Tuesday, March 03, 2009
For social liberals, what is it about abortion that makes some of them consider it a sacrificial rite through which only the killing of an unborn child can truly liberate a woman from the clutches of paternalism?
A rule approved in the waning days of the Bush administration established broad protections for health-care workers whose religious faith, conscience or moral misgivings forbid them from participating in an abortion. Last Friday, the Department of Health and Human Services, which is still without a confirmed secretary, announced its intention to rescind the regulation. There will be a 30-day period of public comment before the rule is overturned. Here is mine.
No politician can be found who admits to favoring abortion. To acknowledge moral misgivings means that you are at least acknowledging that the beating heart and brain waves extinguished during an abortion are of greater significance than, say, the removal of an appendix or a tumor. Infected appendices can burst, killing the individual. A tumor can grow, become malignant and cause death. A growing unborn child can be born and contribute not only to the betterment of the country, but if you're utilitarian about it, increase the tax base. Abortion kills a potential taxpayer, which ought to override every other consideration for liberal politicians who are constantly looking for new sources of revenue.
Why do social liberals say they want to make abortion "safe, legal and rare," but then spend all their time on the first two and none on the third? It is relatively simple to reduce the number of abortions, even while keeping them "safe" and "legal." Show the abortion-minded woman a sonogram of the fetus she is about to destroy. A 2005 survey by Care Net, a network of about 1,000 antiabortion pregnancy centers in the United States and Canada, based in Sterling, Va., found that "72 percent of women who were initially 'strong leaning' toward abortion decided to carry their pregnancies to term after seeing a sonogram." That isn't depriving a woman of her "choice." It is providing more information so that her choice will be fully informed.
Carried to its logical conclusion, repealing the "conscience rule" would allow hospitals to require pro-life doctors and nurses to participate in abortions. The Catholic Church teaches that elective abortion is a mortal sin, so the government is considering a requirement that would place a Catholic in the position of risking excommunication and the eternal damnation of his or her soul. Evangelical Christians regard abortion as equally offensive. Where is the separation of church and state when you really need it?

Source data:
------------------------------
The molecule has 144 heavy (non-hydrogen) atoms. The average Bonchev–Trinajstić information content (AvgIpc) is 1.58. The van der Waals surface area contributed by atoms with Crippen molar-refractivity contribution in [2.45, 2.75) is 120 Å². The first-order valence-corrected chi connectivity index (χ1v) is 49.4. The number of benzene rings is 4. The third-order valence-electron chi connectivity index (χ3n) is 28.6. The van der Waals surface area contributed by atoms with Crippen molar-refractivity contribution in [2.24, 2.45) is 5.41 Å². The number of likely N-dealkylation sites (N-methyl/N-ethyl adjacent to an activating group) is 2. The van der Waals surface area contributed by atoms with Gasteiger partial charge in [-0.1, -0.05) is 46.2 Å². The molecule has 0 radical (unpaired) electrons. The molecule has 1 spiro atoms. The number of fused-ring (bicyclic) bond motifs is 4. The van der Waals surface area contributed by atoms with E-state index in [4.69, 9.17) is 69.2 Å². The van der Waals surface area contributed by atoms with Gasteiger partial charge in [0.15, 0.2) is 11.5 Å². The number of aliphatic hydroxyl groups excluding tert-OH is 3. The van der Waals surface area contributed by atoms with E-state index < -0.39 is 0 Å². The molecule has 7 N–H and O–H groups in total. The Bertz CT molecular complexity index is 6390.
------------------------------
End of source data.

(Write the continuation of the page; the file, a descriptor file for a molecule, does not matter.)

Arguments in favor of overriding the conscience rule include concerns that it might apply to people dispensing contraceptives at the pharmacy. Others say it could be used to prevent rape victims from receiving pregnancy protection assistance at a hospital. These are arguments we've heard before. Even if pro-lifers grant these exceptions, it isn't enough for the abortion lobby, which uses extreme situations to keep the door open to abortion on demand for any and all reasons.
In my view, there are far fewer people who oppose contraception than oppose abortion. Besides, one prevents conception and the other kills something that is living and, if left to be born, will breathe. Any employee at a pharmacy who doesn't want to sell contraceptives can ask another store employee to do it. You can't bring an aborted baby back to life, even if a woman later regrets the decision, which many do.
To repeal the conscience rule is an affront to every American who believes government ought to be under God, not play God. It is an insult to religious faith and to pro-lifers of no religious faith who see the danger of rendering one category of human life as having less value than another. We should be aware of where this can lead. If you are a resident in an assisted-living center, you might consider putting an extra lock on the door, because you are next. By the time our consciences have been reprogrammed, the bureaucrat who decides you've outlived your usefulness will have forgotten how to feel guilty about anything.
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